Schmuck! Schlep! Schmooze! Yiddish terms abound in American usage, but none as loaded as the Yiddish term for non-Jews: Goy. While often used with self-aware cheekiness, the word carries historically derisive connotations, apparent in traditional (and often amusing) Jewish idioms.
“Goyische kop,” literally “Gentile head,” while sometimes affectionate, can also suggest that someone is stupid. There’s a Yiddish song entitled “shiker vi a goy”—“drunk like a non-Jew.” The phrase, Oxford’s Sherman says, “…originated in Jews’ drawing a contemptuous distinction between drunken Russian peasants and sober Jews, who did not drink to excess.” That bias gave rise to the reverse phrase, too, “nichter vi a Yid”—“sober as a Jew.” The late Leo Rosten, in The Joys of Yiddish, compared the way Jews use goy pejoratively to the way Gentiles have used “Jew” as a synonym for “too-shrewd, sly bargaining.” His examples include “dos ken nor a goy”—“That, only a goy is capable of doing”—and “a goy bleibt a goy”—“A Gentile remains a Gentile,” or, less literally, “What did you expect? Once an anti-Semite, always an anti-Semite.” In his book Born to Kvetch, Michael Wex cites yet another down-the-nose expression: “a mamoshes vi der goyischer got”—“as much substance as the god of the Gentiles.”
But where did the term come from? In the Bible, God actually refers to the nation of Israel as goyim, the Hebrew word for “nations,” when telling Jacob that “a nation and a company of nations shall be of thee.” As Yiddish evolved in central and Eastern Europe in the Middle Ages, Goy became the language’s sole term for Gentile or non-Jew, a large burden for a small word.
“Where Yiddish was the first language, it frequently was used to mean simply, ‘He’s not one of us,’” says Max Ticktin, associate director of Jewish studies at George Washington University. But that’s not to say that goy didn’t have its condescending moments. “In tsarist Russia, the word goy meant ‘peasant,’” says Joseph Sherman, a fellow in Yiddish literature at England’s Oxford University. “Of course, given the extent of Gentile Jew-hatred in all countries and in all times, it was inevitable that the word goy should assume a pejorative connotation when used by Yiddish-speaking Jews.”
In the East European Pale of Settlement, goy could also carry nuances of class. “Jews were more likely to be educated than their neighbors,” explains Paul Glasser, senior research associate in Yiddish at the YIVO Institute for Jewish Research. “So using goy would be negative there.”
A long-standing but more neutral usage of goy comes from the custom of observant Jews hiring non-Jews to perform tasks prohibited on the Sabbath: starting a fire on a cold Saturday morning or extinguishing a candle (or, later, turning a lamp on or off) on Friday night. The person who does such chores bears the honorific of “Shabbes goy.”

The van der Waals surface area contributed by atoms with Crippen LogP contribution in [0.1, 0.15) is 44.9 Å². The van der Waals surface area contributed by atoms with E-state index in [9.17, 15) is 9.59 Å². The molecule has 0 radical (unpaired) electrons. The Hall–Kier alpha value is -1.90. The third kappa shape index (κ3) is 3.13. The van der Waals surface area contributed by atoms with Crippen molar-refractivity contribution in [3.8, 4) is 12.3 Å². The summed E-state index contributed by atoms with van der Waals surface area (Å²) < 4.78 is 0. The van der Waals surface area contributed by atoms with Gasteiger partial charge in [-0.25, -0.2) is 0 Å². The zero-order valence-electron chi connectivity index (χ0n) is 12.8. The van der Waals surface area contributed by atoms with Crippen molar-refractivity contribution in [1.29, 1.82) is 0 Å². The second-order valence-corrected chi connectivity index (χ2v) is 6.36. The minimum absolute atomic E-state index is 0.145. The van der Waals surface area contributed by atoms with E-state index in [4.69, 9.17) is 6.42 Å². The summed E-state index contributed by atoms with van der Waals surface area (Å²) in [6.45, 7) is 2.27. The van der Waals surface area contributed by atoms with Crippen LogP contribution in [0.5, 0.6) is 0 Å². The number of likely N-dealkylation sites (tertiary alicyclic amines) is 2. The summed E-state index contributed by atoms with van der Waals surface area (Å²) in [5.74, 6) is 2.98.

Once the word goy crossed the Atlantic Ocean in the 1800s, the term that once described the Jewish people persisted in setting them apart. Among American Jews who grew up in Yiddish-speaking environments, goy remained a popular way of referring to non-Jews.
Sometimes one Jew will deride another as a goy, usually for failing to follow proper religious practice, says Harriett Segal, host of a Boston radio show, The Yiddish Voice. Paul Glasser of YIVO concurs from personal experience: He recalls walking through a New York park frequented by ultra-Orthodox Jews and being “sneered at” as a goy. “I probably wasn’t wearing a hat,” he says.
“More often than not,” says Max Ticktin, “it’s now a way of saying, ‘He’s not one of us, and we are different and better than he is.’ Or, ‘He’s an outsider who doesn’t know or understand us.’”
In today’s politically correct times, when most try to avoid language that others might find offensive, the traditional use of goy may be on its way out, especially if someone outside the in-group is listening. “Within Jewish circles, you can say, even in a friendly way, ‘He’s just a goy,” says Ticktin. “That communicates a value, that the other person doesn’t know what he’s supposed to do.”
Of course, like other Yiddish words, goy has been rediscovered by a younger generation and swept into the maelstrom of mainstream American culture without the baggage of negative connotations. Goy now happily pokes its head up in all media and can roll off the tongue of a non-Jew with nothing but fondness. The playful expressions it has spawned are plentiful: goy power, goy-to-goy, goy-girl, goy-boy, girl meets goy, boy meets goy, goy next door, what’s a goy to do?, and as The New York Post once called actor Don Johnson, “Barbra Streisand’s goy toy.”
As Jews and goys themselves have discovered, there are simply times when no other word will do. Writer Melissa Schorr published a well-respected young adult novel about a Jewish girl with a massive crush on the gorgeous non-Jewish star of her high school’s basketball team. One reviewer has praised it as “well-written chick-lit with a Jewish slant.”
It’s called Goy Crazy.
Adapted from an Article by Boris Weintraub